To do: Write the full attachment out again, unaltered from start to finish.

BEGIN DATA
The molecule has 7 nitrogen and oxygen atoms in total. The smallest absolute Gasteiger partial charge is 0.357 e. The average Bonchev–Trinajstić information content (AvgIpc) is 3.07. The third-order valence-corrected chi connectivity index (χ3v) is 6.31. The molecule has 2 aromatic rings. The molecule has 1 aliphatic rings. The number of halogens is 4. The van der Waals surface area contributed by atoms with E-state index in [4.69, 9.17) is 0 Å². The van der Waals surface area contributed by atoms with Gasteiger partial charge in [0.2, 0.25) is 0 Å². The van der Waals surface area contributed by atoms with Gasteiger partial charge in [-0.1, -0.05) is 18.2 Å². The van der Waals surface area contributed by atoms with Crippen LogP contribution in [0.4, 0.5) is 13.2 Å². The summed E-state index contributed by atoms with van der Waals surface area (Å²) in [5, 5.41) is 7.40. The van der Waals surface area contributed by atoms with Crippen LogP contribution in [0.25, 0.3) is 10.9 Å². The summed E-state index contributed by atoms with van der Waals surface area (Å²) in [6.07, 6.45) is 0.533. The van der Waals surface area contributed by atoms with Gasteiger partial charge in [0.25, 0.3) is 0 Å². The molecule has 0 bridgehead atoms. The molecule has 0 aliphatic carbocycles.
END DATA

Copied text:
The molecule has 7 nitrogen and oxygen atoms in total. The smallest absolute Gasteiger partial charge is 0.357 e. The average Bonchev–Trinajstić information content (AvgIpc) is 3.07. The third-order valence-corrected chi connectivity index (χ3v) is 6.31. The molecule has 2 aromatic rings. The molecule has 1 aliphatic rings. The number of halogens is 4. The van der Waals surface area contributed by atoms with E-state index in [4.69, 9.17) is 0 Å². The van der Waals surface area contributed by atoms with Gasteiger partial charge in [0.2, 0.25) is 0 Å². The van der Waals surface area contributed by atoms with Gasteiger partial charge in [-0.1, -0.05) is 18.2 Å². The van der Waals surface area contributed by atoms with Crippen LogP contribution in [0.4, 0.5) is 13.2 Å². The summed E-state index contributed by atoms with van der Waals surface area (Å²) in [5, 5.41) is 7.40. The van der Waals surface area contributed by atoms with Crippen LogP contribution in [0.25, 0.3) is 10.9 Å². The summed E-state index contributed by atoms with van der Waals surface area (Å²) in [6.07, 6.45) is 0.533. The van der Waals surface area contributed by atoms with Gasteiger partial charge in [0.25, 0.3) is 0 Å². The molecule has 0 bridgehead atoms. The molecule has 0 aliphatic carbocycles.